Amid the range of changes affecting workers' retirement yesterday, one thing was clear.
The changes will put to rest one of the biggest worries facing Singaporeans - whether they can save enough for their retirement.
And a big part of why this is so is because of the introduction of the Silver Support Scheme.
Combined with the enhanced Central Provident Fund scheme, the Silver Support Scheme will go a long way in providing a steady stream of income for all retirees, including the less well-off.
Together with home ownership, affordable health care and Workfare, they complete what Deputy Prime Minister and Finance Minister Tharman Shanmugaratnam calls the four pillars of social security.
The scheme is significant on three fronts.
First, it signals that no Singaporean will be left behind, even after retirement.
As Mr Tharman put it: "Just as Workfare tops up wages of lower-income Singaporeans during the working years, Silver Support will add to incomes in retirement."
Second, the scheme is the closest Singaporeans are going to get to receiving a retirement pension.
While it is not a pension, it has some features of it, such as quarterly payments for life as long as an elderly person meets the criteria.
And it is also a departure from past handout schemes, with the newest scheme aimed at not just the neediest.
The Silver Support will cover three in 10 retirees, including those living in larger five-room Housing Board flats.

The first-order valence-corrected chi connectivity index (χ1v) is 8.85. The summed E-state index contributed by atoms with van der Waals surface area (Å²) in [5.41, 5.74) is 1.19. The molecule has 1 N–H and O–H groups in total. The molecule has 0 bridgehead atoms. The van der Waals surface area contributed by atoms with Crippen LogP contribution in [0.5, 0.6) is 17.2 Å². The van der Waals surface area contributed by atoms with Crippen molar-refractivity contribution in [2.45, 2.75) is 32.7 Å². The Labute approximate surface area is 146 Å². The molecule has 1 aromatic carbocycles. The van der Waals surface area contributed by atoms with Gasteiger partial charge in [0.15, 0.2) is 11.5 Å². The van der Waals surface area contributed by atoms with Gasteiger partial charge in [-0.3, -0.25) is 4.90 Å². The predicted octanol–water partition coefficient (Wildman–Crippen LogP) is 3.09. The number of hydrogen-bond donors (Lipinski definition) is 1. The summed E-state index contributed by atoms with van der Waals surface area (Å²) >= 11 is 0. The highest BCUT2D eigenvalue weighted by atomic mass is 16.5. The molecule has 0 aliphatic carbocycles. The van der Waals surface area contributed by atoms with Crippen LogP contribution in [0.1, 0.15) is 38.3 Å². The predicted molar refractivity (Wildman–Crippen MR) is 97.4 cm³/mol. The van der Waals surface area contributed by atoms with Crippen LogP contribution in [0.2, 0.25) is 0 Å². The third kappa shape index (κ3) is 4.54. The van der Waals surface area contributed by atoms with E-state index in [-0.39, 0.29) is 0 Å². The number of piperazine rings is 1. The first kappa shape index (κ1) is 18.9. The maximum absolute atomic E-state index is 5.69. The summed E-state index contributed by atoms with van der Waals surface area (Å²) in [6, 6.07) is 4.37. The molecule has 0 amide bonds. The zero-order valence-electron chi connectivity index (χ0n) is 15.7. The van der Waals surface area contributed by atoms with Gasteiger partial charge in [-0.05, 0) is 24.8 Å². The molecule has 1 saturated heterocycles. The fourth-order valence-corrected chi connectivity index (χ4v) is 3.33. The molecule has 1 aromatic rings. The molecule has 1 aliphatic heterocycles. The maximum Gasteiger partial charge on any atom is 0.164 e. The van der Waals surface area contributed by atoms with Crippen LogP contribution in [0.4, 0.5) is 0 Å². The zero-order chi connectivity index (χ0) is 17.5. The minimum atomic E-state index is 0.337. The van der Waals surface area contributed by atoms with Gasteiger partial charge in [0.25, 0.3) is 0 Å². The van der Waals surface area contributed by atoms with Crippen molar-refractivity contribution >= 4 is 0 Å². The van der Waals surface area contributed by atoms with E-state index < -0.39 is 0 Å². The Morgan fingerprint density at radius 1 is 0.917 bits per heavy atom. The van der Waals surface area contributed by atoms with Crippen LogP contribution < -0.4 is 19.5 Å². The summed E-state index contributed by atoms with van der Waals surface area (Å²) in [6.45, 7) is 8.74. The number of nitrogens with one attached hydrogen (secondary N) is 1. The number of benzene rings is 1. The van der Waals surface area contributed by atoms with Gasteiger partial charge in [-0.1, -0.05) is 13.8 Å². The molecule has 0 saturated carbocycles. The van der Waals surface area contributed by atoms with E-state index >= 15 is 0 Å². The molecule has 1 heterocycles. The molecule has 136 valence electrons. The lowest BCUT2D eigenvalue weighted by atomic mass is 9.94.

Third, the scheme will continue to cover new batches of Singaporeans as they turn 65, unlike the Pioneer Generation Package which benefits a particular generation of Singaporeans.
It clearly plugs a gap in retirement income - by supplementing the CPF scheme when CPF savings fall short.
Still, while workers and retirees will cheer the CPF and Silver Support Scheme, the new policy has raised some questions.
One, if the Silver Support Scheme plugs the gap when CPF savings are inadequate, does it then mean there is no longer any need to raise CPF rates?
For workers 55 and younger, the total CPF contribution rate of 37 per cent from next January will exceed the 36 per cent cap previously set by the Government in 2003.
It has been more than a decade since the rates were last reviewed and adjusted.
The latest changes will pile pressure on the Government to review what these rates ought to be, a move which the labour movement has long called for.
Two, some may wonder: Who is going to pay for the Silver Support Scheme? Will it lead to a dependency mentality in which people will be less motivated to build their CPF savings during their working years or less cautious in spending their savings after they retire, knowing that they can fall back on the Silver Support Scheme?
The CPF has always been meant to look after the majority of workers. At the top end, high-income earners can fall back on personal savings and investments.
Now at the bottom, the social safety net looks more complete with the Silver Support Scheme.